On Thursday 29 Jul 2004 13:42, Zoe M. Gillenwater wrote:
> It's just a matter of personal preference. I'm a Star HTML girl.
Star-html is my preference as well. :-)
> Some folks are all about the underscore hack, and others are all about
> conditional comments. Or some combination of these.
My personal rule is that if it's CSS that doesn't validate, that is needed to
fix a bug in IE (eg. using "expression" to work around min/max width
limitations), it goes in a separate file that is brought in with conditional
comments so that good browsers are never even exposed to it.
That means I probably wouldn't use the underscore hack, since if it doesn't
validate anyway then the only way I'm bringing it onto my sites is inside a
conditional commented stylesheet, so there's not much point.
I don't tend to use multiple conditional stylesheets though. I'll do a
generic "iefix" stylesheet if I have to, and use normal parser filters to
give the different IE versions the values they require, if they aren't all
This also has the added bonus that the conditional comments not working with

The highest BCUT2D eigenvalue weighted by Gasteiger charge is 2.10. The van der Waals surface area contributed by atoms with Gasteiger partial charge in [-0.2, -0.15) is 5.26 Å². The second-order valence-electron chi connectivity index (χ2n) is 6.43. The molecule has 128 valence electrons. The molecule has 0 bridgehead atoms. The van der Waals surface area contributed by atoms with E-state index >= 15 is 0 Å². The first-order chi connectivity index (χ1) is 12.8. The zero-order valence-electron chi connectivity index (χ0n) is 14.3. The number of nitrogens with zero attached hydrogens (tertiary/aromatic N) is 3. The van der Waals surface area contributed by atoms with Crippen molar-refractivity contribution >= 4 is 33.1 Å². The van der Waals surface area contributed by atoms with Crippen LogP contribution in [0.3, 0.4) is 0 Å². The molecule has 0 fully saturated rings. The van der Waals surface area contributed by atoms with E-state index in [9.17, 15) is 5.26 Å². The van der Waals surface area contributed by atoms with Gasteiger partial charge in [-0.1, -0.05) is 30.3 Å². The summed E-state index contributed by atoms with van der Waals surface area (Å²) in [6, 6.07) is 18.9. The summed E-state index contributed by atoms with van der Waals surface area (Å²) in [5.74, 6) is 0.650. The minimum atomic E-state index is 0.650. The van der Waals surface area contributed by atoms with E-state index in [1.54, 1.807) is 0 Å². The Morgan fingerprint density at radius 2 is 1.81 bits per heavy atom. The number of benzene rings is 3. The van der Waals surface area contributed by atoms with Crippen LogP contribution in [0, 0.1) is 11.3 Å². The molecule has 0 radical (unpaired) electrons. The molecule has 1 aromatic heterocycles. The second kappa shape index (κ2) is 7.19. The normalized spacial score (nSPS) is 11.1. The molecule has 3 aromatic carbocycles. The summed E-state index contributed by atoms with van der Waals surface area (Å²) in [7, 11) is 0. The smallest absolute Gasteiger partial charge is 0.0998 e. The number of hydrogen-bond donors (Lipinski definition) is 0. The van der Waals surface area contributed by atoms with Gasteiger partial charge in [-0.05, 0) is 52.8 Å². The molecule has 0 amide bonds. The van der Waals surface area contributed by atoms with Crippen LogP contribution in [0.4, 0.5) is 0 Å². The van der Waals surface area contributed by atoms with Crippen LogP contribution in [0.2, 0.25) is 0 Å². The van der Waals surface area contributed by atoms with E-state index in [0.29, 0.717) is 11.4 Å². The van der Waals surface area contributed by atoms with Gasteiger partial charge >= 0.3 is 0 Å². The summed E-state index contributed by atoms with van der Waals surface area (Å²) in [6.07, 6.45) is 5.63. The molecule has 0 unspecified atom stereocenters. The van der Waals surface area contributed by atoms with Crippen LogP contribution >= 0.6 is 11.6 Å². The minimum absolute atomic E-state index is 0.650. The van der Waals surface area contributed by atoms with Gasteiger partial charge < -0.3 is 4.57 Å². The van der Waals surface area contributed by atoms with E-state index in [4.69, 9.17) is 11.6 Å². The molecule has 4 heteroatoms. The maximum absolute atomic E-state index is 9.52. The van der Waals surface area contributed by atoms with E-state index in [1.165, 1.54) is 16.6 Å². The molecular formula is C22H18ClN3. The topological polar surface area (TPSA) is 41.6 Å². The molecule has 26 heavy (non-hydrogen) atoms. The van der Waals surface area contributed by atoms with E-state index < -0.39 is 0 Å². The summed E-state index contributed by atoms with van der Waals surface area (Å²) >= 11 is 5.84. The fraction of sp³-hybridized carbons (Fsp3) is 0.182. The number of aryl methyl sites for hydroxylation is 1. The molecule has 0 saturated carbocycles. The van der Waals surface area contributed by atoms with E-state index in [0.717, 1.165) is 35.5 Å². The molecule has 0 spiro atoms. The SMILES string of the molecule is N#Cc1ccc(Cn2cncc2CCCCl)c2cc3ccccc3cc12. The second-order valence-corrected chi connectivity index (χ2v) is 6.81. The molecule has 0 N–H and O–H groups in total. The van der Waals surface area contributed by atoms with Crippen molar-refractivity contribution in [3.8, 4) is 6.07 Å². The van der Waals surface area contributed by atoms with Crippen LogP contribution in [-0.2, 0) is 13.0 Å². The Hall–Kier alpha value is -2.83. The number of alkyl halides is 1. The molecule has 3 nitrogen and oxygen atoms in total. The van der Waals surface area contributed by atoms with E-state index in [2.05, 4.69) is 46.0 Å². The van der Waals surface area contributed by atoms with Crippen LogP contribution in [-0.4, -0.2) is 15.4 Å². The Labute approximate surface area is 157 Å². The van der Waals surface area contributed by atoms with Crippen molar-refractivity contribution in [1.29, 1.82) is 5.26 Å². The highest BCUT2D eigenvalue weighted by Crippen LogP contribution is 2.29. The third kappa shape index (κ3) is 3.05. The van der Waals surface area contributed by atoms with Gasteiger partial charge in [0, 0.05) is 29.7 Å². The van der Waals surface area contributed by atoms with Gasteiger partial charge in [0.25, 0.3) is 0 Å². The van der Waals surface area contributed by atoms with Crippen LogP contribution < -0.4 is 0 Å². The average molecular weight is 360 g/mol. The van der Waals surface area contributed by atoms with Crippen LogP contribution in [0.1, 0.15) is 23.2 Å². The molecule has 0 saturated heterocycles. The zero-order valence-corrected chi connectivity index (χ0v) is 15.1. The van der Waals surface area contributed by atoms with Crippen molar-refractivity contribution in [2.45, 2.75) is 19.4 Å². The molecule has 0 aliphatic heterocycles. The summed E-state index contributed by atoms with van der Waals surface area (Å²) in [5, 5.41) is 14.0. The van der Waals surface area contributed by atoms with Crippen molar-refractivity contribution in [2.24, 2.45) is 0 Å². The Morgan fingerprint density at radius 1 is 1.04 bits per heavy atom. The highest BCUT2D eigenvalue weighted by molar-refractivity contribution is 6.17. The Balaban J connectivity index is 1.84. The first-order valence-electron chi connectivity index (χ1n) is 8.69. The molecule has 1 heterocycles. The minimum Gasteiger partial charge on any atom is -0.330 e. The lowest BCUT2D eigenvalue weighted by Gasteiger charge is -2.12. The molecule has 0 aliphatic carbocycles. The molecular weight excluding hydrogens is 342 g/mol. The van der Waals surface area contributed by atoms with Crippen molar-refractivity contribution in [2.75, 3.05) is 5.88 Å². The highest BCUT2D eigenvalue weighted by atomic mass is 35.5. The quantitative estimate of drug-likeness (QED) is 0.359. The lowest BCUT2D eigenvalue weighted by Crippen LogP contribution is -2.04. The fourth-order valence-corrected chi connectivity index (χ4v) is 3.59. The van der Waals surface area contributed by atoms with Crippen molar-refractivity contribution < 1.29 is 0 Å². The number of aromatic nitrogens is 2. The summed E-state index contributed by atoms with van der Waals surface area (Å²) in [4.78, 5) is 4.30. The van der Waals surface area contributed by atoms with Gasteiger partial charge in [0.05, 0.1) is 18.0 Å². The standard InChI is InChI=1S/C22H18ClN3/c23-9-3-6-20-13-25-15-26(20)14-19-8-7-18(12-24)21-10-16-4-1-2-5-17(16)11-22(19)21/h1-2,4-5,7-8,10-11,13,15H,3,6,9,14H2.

multiple IE's installed doesn't affect me, since I only have the one iefix
stylesheet and one conditional comment for all IE versions, rather than a
different conditional comment for each IE version.
I think it's a fairly neat way of doing it, for now, and it keeps the worst IE
hacks (eg. the non-validating ones) out of my main stylesheets.
> And others are just anti-hack entirely.
I don't like to use hacks, but when a browser is as broken as IE is, what
other choices are you left with - other than limiting your options across the
board and making rather plain looking sites in order to not come up against
any IE problems? Or, using superfluous markup in places where box model
problems are encountered so that all browsers end up being treated like IE
It's all very well being anti-hack - I'm "anti-hack" too, but it seems a bit
idealistic and unpractical.
Now, this is not a rhetorical question - I'm asking in all seriousness:
How is it realistically possible to build pure CSS websites that are
graphically driven (eg. designed by a professional graphic designer) that
work well and look more-or-less the same cross-browser without employing any
kind of hacks to work around IE's countless bugs and limitations?
I've encountered a few "I don't use hacks" people in the past, but I get the
impression they may never have had to build a graphically intensive website
in pure CSS. Or do they have some special secret that I'm not aware of?
All I know is that IE is seriously broken, and while I hate to use hacks more
than I absolutely have to, when you're forced to deal with something that's
already completely broken, what other choices are you left with?
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